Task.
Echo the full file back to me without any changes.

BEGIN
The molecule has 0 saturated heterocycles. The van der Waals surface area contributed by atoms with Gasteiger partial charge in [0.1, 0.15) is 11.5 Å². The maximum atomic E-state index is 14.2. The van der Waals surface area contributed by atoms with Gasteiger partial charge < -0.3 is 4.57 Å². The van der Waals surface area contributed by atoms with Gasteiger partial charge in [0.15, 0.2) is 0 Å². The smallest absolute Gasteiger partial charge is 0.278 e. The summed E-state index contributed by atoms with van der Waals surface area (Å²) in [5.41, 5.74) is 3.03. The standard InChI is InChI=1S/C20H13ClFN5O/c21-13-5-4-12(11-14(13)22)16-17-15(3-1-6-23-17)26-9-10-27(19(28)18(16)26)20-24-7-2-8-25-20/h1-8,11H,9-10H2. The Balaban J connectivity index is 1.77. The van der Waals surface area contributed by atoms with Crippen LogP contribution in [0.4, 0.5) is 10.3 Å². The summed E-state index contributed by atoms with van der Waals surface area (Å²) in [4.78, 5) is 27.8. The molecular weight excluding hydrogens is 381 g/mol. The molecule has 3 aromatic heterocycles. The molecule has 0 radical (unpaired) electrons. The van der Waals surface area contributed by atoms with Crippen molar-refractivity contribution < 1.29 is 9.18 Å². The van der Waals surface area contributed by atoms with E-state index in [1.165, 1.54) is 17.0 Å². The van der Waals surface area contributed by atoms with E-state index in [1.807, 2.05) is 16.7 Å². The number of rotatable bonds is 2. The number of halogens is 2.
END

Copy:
The molecule has 0 saturated heterocycles. The van der Waals surface area contributed by atoms with Gasteiger partial charge in [0.1, 0.15) is 11.5 Å². The maximum atomic E-state index is 14.2. The van der Waals surface area contributed by atoms with Gasteiger partial charge < -0.3 is 4.57 Å². The van der Waals surface area contributed by atoms with Gasteiger partial charge in [0.15, 0.2) is 0 Å². The smallest absolute Gasteiger partial charge is 0.278 e. The summed E-state index contributed by atoms with van der Waals surface area (Å²) in [5.41, 5.74) is 3.03. The standard InChI is InChI=1S/C20H13ClFN5O/c21-13-5-4-12(11-14(13)22)16-17-15(3-1-6-23-17)26-9-10-27(19(28)18(16)26)20-24-7-2-8-25-20/h1-8,11H,9-10H2. The Balaban J connectivity index is 1.77. The van der Waals surface area contributed by atoms with Crippen LogP contribution in [0.4, 0.5) is 10.3 Å². The summed E-state index contributed by atoms with van der Waals surface area (Å²) in [4.78, 5) is 27.8. The molecular weight excluding hydrogens is 381 g/mol. The molecule has 3 aromatic heterocycles. The molecule has 0 radical (unpaired) electrons. The van der Waals surface area contributed by atoms with Crippen molar-refractivity contribution < 1.29 is 9.18 Å². The van der Waals surface area contributed by atoms with E-state index in [1.165, 1.54) is 17.0 Å². The van der Waals surface area contributed by atoms with E-state index in [1.807, 2.05) is 16.7 Å². The number of rotatable bonds is 2. The number of halogens is 2.